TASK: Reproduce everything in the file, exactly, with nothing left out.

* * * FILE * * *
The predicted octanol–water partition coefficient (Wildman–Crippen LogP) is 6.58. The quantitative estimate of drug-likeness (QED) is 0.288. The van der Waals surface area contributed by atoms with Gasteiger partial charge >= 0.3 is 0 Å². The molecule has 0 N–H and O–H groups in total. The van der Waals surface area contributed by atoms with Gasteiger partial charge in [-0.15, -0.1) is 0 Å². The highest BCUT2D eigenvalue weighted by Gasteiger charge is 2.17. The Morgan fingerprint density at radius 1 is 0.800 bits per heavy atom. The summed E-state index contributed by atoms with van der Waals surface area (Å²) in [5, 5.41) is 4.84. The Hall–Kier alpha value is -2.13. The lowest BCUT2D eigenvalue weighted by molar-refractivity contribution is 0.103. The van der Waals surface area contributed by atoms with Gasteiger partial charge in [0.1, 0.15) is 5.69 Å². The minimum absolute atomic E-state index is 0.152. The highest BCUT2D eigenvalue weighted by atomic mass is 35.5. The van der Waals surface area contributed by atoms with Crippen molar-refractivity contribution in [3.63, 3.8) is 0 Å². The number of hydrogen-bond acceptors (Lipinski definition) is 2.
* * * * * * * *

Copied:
The predicted octanol–water partition coefficient (Wildman–Crippen LogP) is 6.58. The quantitative estimate of drug-likeness (QED) is 0.288. The van der Waals surface area contributed by atoms with Gasteiger partial charge >= 0.3 is 0 Å². The molecule has 0 N–H and O–H groups in total. The van der Waals surface area contributed by atoms with Gasteiger partial charge in [-0.15, -0.1) is 0 Å². The highest BCUT2D eigenvalue weighted by Gasteiger charge is 2.17. The Morgan fingerprint density at radius 1 is 0.800 bits per heavy atom. The summed E-state index contributed by atoms with van der Waals surface area (Å²) in [5, 5.41) is 4.84. The Hall–Kier alpha value is -2.13. The lowest BCUT2D eigenvalue weighted by molar-refractivity contribution is 0.103. The van der Waals surface area contributed by atoms with Gasteiger partial charge in [0.1, 0.15) is 5.69 Å². The minimum absolute atomic E-state index is 0.152. The highest BCUT2D eigenvalue weighted by atomic mass is 35.5. The van der Waals surface area contributed by atoms with Crippen molar-refractivity contribution in [3.63, 3.8) is 0 Å². The number of hydrogen-bond acceptors (Lipinski definition) is 2.